Quantitative research should go hand in hand with qualitative research to better identify the problem, create informed design solutions, and verify the design solution. As companies’ UX culture grows, the budget on quantitative research is increasing. The future for implementing quantitative research without too much resistance within companies seems not too far, but the how and why quantitative research should be used needs to be thoroughly addressed in future UX professionals’ training.


Design Critique: Kindle Notebook Interface (PC app)

Figure 1.          

This critique evaluates the interface of Notebook function on Kindle PC app. The Notebook stores the following type of notes: bookmarked page, user’s written notes, colored highlights, starred highlights, and popular highlights from other users. Users can select from a drop-down menu to review their preferred type of notes. In addition, users can star or delete a specific highlight or written note.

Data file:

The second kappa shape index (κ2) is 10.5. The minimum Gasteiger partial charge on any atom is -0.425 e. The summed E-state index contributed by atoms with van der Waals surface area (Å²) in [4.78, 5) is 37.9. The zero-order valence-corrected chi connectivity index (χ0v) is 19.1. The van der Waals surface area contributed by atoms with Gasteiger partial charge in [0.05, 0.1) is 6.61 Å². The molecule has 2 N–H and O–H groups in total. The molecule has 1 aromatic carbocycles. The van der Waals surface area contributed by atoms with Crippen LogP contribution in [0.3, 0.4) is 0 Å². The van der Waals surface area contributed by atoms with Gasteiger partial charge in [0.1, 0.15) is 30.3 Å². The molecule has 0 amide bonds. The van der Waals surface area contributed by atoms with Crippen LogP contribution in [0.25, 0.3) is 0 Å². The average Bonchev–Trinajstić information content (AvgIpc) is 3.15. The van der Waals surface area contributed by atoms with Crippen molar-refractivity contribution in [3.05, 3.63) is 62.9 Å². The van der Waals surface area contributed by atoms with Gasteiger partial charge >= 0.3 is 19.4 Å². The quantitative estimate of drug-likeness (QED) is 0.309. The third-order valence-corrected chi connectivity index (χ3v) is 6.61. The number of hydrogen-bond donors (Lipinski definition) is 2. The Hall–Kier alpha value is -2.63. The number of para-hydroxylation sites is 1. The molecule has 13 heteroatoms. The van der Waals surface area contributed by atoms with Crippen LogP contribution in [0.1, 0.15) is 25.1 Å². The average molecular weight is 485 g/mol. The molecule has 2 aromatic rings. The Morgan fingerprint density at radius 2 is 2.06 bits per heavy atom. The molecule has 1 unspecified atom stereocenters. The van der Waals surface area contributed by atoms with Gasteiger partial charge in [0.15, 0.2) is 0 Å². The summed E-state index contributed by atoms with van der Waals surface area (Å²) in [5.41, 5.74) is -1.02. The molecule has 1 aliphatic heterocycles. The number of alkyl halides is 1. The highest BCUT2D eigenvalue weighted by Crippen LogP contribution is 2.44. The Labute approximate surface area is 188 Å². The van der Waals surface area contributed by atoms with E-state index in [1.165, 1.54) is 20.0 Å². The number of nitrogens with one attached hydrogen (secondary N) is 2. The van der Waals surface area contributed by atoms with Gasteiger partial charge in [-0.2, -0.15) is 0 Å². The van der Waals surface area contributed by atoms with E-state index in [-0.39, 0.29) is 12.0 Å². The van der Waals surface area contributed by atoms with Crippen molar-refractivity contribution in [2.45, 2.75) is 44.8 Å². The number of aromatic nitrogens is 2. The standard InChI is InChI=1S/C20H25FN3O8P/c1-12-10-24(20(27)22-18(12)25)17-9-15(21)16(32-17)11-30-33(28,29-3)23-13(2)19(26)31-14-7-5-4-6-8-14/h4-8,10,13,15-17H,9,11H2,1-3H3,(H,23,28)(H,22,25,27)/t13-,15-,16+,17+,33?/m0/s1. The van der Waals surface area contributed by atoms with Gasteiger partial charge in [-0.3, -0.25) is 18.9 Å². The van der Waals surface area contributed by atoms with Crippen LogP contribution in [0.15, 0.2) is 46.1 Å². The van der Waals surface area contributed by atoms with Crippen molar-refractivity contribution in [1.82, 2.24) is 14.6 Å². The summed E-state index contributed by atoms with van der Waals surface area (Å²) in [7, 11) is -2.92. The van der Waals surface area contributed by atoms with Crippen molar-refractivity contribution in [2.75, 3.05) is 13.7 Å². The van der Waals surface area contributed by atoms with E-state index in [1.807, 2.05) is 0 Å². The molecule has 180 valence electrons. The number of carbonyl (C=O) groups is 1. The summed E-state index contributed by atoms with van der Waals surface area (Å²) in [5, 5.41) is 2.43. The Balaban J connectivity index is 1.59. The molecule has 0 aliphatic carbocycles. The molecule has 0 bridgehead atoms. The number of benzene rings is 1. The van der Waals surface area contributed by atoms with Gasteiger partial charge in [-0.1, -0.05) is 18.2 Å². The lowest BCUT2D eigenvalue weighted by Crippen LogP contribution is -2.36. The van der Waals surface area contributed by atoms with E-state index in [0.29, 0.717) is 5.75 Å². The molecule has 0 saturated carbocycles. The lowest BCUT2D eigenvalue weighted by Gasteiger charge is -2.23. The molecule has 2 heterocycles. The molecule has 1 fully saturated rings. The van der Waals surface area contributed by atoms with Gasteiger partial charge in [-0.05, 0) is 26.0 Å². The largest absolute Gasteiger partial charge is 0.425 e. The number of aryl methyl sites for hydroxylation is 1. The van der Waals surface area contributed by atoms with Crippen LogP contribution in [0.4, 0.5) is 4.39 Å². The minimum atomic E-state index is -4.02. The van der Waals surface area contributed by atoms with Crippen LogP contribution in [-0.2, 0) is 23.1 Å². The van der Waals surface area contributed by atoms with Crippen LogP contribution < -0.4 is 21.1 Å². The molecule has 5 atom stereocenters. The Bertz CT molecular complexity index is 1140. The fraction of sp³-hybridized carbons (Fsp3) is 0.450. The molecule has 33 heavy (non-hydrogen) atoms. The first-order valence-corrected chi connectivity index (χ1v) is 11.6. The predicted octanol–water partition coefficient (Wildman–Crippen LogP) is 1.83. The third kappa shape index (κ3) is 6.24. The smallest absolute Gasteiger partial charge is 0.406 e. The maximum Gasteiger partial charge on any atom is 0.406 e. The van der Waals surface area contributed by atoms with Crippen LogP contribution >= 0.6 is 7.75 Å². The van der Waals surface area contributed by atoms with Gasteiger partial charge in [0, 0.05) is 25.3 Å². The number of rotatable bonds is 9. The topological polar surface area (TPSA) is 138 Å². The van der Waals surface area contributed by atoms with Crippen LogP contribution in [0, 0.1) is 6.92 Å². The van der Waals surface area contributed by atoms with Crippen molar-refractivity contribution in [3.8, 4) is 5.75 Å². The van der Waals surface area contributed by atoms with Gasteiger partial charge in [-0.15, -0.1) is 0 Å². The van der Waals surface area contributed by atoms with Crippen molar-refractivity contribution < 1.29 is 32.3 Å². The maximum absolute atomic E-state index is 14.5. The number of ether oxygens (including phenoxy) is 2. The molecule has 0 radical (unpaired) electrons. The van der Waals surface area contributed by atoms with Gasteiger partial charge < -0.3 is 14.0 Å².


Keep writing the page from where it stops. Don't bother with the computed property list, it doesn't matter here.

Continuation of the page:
Icon Paired with Text to Initiate Notebook Stress-free

Icon use helps the interface look clean (Figure 1.), avoiding too much text cramming on the already text-rich interface. The imagery nature of icon distinguishes itself from the text body, thus icon is visible enough to catch user’s attention when user navigates through the interface. However, since users could interpret the icon that looks like a piece of paper differently, this icon has ambiguous affordances on its own. Therefore, when the mouse touches the icon, the text label, “Notebook”, as signifier shows up, sending clear message of the icon’s purpose. Overall, combined use of icon and text increases the discoverability to initiate the Notebook, and therefore, reduces user’s stress when navigating across the content-rich interface. It is a success on the reflective level.